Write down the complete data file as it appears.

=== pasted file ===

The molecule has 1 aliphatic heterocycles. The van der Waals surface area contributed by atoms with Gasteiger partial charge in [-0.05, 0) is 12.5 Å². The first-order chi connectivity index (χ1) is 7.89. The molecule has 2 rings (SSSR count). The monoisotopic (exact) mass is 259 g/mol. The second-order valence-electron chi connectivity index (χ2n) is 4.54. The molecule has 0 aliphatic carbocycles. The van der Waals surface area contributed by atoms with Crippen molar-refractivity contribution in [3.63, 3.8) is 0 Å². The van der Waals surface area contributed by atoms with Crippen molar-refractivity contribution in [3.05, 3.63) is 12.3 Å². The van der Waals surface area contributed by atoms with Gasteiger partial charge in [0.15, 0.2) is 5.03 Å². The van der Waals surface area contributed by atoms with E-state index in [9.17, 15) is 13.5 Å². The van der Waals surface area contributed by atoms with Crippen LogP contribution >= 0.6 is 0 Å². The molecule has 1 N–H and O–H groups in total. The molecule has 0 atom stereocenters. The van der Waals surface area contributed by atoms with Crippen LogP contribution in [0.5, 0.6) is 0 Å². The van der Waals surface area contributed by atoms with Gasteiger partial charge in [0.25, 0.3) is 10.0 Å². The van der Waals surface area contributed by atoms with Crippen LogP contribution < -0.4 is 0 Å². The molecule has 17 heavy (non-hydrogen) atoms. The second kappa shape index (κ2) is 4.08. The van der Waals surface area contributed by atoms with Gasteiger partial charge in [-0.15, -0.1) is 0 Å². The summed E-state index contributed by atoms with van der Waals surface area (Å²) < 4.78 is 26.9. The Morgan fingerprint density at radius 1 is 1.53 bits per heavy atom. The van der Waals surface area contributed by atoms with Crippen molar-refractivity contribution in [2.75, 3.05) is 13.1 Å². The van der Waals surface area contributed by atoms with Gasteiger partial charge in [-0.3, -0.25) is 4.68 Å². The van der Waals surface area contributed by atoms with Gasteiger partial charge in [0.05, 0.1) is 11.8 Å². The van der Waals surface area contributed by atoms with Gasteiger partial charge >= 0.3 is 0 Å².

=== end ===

The molecule has 1 aliphatic heterocycles. The van der Waals surface area contributed by atoms with Gasteiger partial charge in [-0.05, 0) is 12.5 Å². The first-order chi connectivity index (χ1) is 7.89. The molecule has 2 rings (SSSR count). The monoisotopic (exact) mass is 259 g/mol. The second-order valence-electron chi connectivity index (χ2n) is 4.54. The molecule has 0 aliphatic carbocycles. The van der Waals surface area contributed by atoms with Crippen molar-refractivity contribution in [3.63, 3.8) is 0 Å². The van der Waals surface area contributed by atoms with Crippen molar-refractivity contribution in [3.05, 3.63) is 12.3 Å². The van der Waals surface area contributed by atoms with Gasteiger partial charge in [0.15, 0.2) is 5.03 Å². The van der Waals surface area contributed by atoms with E-state index in [9.17, 15) is 13.5 Å². The van der Waals surface area contributed by atoms with Crippen LogP contribution >= 0.6 is 0 Å². The molecule has 1 N–H and O–H groups in total. The molecule has 0 atom stereocenters. The van der Waals surface area contributed by atoms with Crippen LogP contribution in [0.5, 0.6) is 0 Å². The van der Waals surface area contributed by atoms with Gasteiger partial charge in [0.25, 0.3) is 10.0 Å². The van der Waals surface area contributed by atoms with Crippen LogP contribution < -0.4 is 0 Å². The molecule has 17 heavy (non-hydrogen) atoms. The second kappa shape index (κ2) is 4.08. The van der Waals surface area contributed by atoms with Gasteiger partial charge in [-0.15, -0.1) is 0 Å². The summed E-state index contributed by atoms with van der Waals surface area (Å²) < 4.78 is 26.9. The Morgan fingerprint density at radius 1 is 1.53 bits per heavy atom. The van der Waals surface area contributed by atoms with Crippen molar-refractivity contribution in [2.75, 3.05) is 13.1 Å². The van der Waals surface area contributed by atoms with Gasteiger partial charge in [-0.3, -0.25) is 4.68 Å². The van der Waals surface area contributed by atoms with Gasteiger partial charge in [0.05, 0.1) is 11.8 Å². The van der Waals surface area contributed by atoms with Gasteiger partial charge >= 0.3 is 0 Å².